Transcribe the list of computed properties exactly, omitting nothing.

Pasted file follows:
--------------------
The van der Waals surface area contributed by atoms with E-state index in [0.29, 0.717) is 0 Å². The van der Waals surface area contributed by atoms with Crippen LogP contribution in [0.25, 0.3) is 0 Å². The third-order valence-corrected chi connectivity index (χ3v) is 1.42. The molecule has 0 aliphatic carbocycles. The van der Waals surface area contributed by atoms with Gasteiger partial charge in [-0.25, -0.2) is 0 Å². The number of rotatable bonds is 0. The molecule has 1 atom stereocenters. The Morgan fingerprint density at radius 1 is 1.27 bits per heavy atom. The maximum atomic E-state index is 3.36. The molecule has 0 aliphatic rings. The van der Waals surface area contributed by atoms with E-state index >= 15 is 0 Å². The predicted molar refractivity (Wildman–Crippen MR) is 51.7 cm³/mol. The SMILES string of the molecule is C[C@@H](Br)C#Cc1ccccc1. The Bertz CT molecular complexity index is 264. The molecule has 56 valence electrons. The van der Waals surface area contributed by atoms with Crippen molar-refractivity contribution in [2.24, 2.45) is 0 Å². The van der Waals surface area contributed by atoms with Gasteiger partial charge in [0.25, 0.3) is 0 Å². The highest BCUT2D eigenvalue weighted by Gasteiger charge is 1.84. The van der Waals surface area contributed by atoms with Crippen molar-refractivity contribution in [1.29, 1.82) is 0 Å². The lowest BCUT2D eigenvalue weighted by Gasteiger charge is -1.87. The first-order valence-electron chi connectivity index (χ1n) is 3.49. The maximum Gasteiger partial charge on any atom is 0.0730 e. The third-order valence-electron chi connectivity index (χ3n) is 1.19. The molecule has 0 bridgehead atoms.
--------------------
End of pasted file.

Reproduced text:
The van der Waals surface area contributed by atoms with E-state index in [0.29, 0.717) is 0 Å². The van der Waals surface area contributed by atoms with Crippen LogP contribution in [0.25, 0.3) is 0 Å². The third-order valence-corrected chi connectivity index (χ3v) is 1.42. The molecule has 0 aliphatic carbocycles. The van der Waals surface area contributed by atoms with Gasteiger partial charge in [-0.25, -0.2) is 0 Å². The number of rotatable bonds is 0. The molecule has 1 atom stereocenters. The Morgan fingerprint density at radius 1 is 1.27 bits per heavy atom. The maximum atomic E-state index is 3.36. The molecule has 0 aliphatic rings. The van der Waals surface area contributed by atoms with E-state index >= 15 is 0 Å². The predicted molar refractivity (Wildman–Crippen MR) is 51.7 cm³/mol. The SMILES string of the molecule is C[C@@H](Br)C#Cc1ccccc1. The Bertz CT molecular complexity index is 264. The molecule has 56 valence electrons. The van der Waals surface area contributed by atoms with Crippen molar-refractivity contribution in [2.24, 2.45) is 0 Å². The van der Waals surface area contributed by atoms with Gasteiger partial charge in [0.25, 0.3) is 0 Å². The highest BCUT2D eigenvalue weighted by Gasteiger charge is 1.84. The van der Waals surface area contributed by atoms with Crippen molar-refractivity contribution in [1.29, 1.82) is 0 Å². The lowest BCUT2D eigenvalue weighted by Gasteiger charge is -1.87. The first-order valence-electron chi connectivity index (χ1n) is 3.49. The maximum Gasteiger partial charge on any atom is 0.0730 e. The third-order valence-electron chi connectivity index (χ3n) is 1.19. The molecule has 0 bridgehead atoms.